Windows PowerShell: Set-BCCache –Percentage x
Netsh: netsh branchcache set cachesize size=x percent=true
Do I need to set the server secret?
By default, each content server will generate a random server secret. This is typically appropriate. However, when multiple content servers are serving identical content (e.g. DFS-R replication
groups, clusters, etc.) the same server secret should be used on each content server. Otherwise, each content server will generate different hashes for the same content, reducing the savings from BranchCache.
To set the server secret, use one of the following commands:
(netsh) netsh branchcache set key “My secret phrase”
Set-BCSecretKey “My secret phrase”
In Windows 7 mode the ratio is 2000:1, and in Windows 8 mode the ratio is variable, but is still around the same. This ratio applies to files that are greater than or equal to 128 Kb. Because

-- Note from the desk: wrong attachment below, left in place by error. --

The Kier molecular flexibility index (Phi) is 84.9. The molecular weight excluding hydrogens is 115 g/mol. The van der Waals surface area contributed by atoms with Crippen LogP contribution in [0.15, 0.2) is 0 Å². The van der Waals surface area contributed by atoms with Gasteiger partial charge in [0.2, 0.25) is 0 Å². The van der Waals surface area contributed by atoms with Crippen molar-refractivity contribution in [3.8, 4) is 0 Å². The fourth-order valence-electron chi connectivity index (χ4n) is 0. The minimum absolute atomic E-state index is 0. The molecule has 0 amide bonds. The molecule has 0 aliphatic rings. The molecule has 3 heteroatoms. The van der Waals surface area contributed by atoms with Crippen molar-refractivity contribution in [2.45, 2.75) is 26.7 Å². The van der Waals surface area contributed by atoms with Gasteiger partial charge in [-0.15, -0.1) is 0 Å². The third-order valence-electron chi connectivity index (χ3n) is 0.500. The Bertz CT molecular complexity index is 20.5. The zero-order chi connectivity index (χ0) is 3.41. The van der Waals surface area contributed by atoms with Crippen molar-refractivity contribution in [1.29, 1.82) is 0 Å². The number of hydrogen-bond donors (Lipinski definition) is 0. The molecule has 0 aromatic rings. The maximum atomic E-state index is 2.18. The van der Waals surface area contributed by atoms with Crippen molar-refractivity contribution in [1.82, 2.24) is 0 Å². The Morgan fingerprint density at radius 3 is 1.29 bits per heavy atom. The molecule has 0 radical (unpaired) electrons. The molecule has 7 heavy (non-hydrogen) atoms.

the size of the content information (which contains the hashes) cannot shrink below approximately 64 bytes, for files smaller than 128 Kb the ratio decreases.
No. Network Discovery does not need to be enabled on client computers for BranchCache distributed cache mode to function correctly.
Would love to see a new question added to the article that addresses bandwidth requirements/recommendations or ways to estimate bandwidth requirements - thank you!